I've traveled the globe and observed time and again men from all different cultures and backgrounds doing one thing that makes women doubt their security.
What is it?
Most men are terrific at self-promotion. In fact, studies suggest it is one of the main reasons why men are able to rise the corporate ladder faster and earn fatter paychecks than women. (That's despite women doing all the right things and being completely competent.)
Research cited in the book The Confidence Code states that men regularly overestimate their abilities by 30 percent. Whether or not men actually believe they are better than they are, what IS important is that men generally see it as a sign of true confidence that one states and promotes their own abilities.
But, when tooting one's own horn, men should be aware of who their audience is.
Women have been socialized to be nice and don't perceive self-promotion as a sign of strength. Instead, they believe blatant self-promotion isn't only obnoxious but actually a potential red flag that someone is insecure or lacks confidence. It turns them off both professionally and personally.
But because self-promotion has proven to be such an important tool in career advancement, it shouldn't be discarded. Instead, it should be refined.
Here are three alternatives to telling us how great you are--but still being able to make a good impression:
Show us, don't tell us.
Here's not an atypical conversation between a man and a woman:
Woman: How are you, Robert?
Man: I pulled together my management team brilliantly! We're up in sales 3 percent and I led the team through amazing accomplishments.
Women: I'm doing well, too, thanks.
Actions speak louder than words. Instead of telling us why you're amazing, show us through your accomplishments--your financial success, your ability to lead a team, your success in developing products and services. And let others speak about your wins.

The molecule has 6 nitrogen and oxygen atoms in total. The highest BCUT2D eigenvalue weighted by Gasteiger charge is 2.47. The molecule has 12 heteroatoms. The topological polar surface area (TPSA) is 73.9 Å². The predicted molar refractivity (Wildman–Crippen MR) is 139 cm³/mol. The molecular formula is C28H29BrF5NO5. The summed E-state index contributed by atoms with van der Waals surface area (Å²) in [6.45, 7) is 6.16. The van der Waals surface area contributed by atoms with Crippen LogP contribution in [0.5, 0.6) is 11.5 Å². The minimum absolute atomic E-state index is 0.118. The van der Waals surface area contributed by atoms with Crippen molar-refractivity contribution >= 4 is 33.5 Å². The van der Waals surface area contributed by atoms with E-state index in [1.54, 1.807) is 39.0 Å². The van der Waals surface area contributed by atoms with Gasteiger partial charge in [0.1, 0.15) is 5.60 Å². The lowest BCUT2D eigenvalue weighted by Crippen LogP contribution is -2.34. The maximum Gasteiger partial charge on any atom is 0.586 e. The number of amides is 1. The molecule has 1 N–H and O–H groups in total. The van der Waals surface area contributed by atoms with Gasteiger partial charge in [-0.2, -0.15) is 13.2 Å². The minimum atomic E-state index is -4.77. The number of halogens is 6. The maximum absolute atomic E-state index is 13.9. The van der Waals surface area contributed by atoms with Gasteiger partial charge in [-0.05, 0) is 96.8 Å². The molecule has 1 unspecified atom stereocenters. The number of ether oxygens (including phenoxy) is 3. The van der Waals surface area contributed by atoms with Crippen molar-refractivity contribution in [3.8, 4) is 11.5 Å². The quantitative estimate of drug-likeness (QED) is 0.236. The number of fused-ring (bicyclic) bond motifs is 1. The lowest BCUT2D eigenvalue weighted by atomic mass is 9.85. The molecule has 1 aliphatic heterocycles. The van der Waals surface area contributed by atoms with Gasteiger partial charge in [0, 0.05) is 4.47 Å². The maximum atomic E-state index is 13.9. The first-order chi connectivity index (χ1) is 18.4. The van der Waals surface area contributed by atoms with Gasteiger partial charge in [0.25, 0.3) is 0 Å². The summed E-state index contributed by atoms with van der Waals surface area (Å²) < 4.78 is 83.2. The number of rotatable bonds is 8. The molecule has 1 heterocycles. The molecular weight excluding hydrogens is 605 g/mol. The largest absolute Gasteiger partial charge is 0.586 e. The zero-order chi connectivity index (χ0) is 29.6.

I can't tell you how often I've shown up on a new client's site and had women ask me if I need anything. Men, on the other hand, often leave me on my own to find the bathroom or water.
Nothing screams insecurity more than self-centeredness. So, be thoughtful and do something nice for other people and/or support a cause. Practice good manners, be selfless, care for others before yourself.
Listen more than talk.
I was once sitting next to a couple on a first date at a dinner in Palo Alto. I watched as the guy talked and talked, volume rising, and the woman didn't say a word. When she went to the restroom, I intervened, suggesting he start asking questions. He did, and I bet they had a second date.
It's so important to ask about our day, our interests, our thoughts and dreams. Show others that you value their opinions and empathize with another's concerns. A good rule is the 70/30 rule: you talk 30 percent of the time, the other talks 70 percent (particularly as a man talking with a woman).
Self-promotion is crucial for career advancement, but there is more than one way to do it. As with any communication, it's important to consider the receiver of the message before you send it.